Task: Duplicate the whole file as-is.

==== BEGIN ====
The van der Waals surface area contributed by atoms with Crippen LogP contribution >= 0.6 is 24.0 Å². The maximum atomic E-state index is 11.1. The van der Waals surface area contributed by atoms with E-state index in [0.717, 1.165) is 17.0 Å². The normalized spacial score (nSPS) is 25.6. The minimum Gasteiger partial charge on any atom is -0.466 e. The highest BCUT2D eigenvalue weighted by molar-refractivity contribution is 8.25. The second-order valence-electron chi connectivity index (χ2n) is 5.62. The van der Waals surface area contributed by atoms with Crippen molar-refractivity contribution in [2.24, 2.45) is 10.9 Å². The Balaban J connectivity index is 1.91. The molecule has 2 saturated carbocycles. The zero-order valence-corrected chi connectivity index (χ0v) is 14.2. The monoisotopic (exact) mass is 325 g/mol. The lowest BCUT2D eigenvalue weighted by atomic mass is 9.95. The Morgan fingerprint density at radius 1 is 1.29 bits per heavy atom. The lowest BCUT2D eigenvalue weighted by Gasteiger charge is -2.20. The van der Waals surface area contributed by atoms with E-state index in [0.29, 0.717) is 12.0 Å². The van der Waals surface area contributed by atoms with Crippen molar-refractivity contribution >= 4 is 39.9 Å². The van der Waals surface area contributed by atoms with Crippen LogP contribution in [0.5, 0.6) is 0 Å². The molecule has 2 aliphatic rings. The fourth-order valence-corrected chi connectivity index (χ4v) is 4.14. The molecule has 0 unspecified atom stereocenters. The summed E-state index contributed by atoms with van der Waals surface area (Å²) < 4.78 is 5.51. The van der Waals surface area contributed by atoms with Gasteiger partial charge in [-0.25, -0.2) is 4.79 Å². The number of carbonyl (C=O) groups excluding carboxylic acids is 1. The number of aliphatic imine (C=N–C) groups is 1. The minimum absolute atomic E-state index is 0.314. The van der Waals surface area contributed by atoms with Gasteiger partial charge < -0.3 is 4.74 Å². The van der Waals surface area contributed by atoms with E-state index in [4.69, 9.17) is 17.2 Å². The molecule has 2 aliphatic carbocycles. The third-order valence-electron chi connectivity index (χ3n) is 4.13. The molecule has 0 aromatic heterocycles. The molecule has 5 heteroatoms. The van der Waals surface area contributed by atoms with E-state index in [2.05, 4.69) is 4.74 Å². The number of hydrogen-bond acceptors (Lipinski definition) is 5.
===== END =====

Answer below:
The van der Waals surface area contributed by atoms with Crippen LogP contribution >= 0.6 is 24.0 Å². The maximum atomic E-state index is 11.1. The van der Waals surface area contributed by atoms with E-state index in [0.717, 1.165) is 17.0 Å². The normalized spacial score (nSPS) is 25.6. The minimum Gasteiger partial charge on any atom is -0.466 e. The highest BCUT2D eigenvalue weighted by molar-refractivity contribution is 8.25. The second-order valence-electron chi connectivity index (χ2n) is 5.62. The van der Waals surface area contributed by atoms with Crippen molar-refractivity contribution in [2.24, 2.45) is 10.9 Å². The Balaban J connectivity index is 1.91. The molecule has 2 saturated carbocycles. The zero-order valence-corrected chi connectivity index (χ0v) is 14.2. The monoisotopic (exact) mass is 325 g/mol. The lowest BCUT2D eigenvalue weighted by atomic mass is 9.95. The Morgan fingerprint density at radius 1 is 1.29 bits per heavy atom. The lowest BCUT2D eigenvalue weighted by Gasteiger charge is -2.20. The van der Waals surface area contributed by atoms with E-state index in [0.29, 0.717) is 12.0 Å². The van der Waals surface area contributed by atoms with Crippen molar-refractivity contribution >= 4 is 39.9 Å². The van der Waals surface area contributed by atoms with Crippen LogP contribution in [0.5, 0.6) is 0 Å². The molecule has 2 aliphatic rings. The fourth-order valence-corrected chi connectivity index (χ4v) is 4.14. The molecule has 0 unspecified atom stereocenters. The summed E-state index contributed by atoms with van der Waals surface area (Å²) < 4.78 is 5.51. The van der Waals surface area contributed by atoms with Gasteiger partial charge in [-0.25, -0.2) is 4.79 Å². The number of carbonyl (C=O) groups excluding carboxylic acids is 1. The number of aliphatic imine (C=N–C) groups is 1. The minimum absolute atomic E-state index is 0.314. The van der Waals surface area contributed by atoms with Gasteiger partial charge < -0.3 is 4.74 Å². The van der Waals surface area contributed by atoms with E-state index in [4.69, 9.17) is 17.2 Å². The molecule has 2 aliphatic carbocycles. The third-order valence-electron chi connectivity index (χ3n) is 4.13. The molecule has 0 aromatic heterocycles. The molecule has 5 heteroatoms. The van der Waals surface area contributed by atoms with E-state index in [2.05, 4.69) is 4.74 Å². The number of hydrogen-bond acceptors (Lipinski definition) is 5.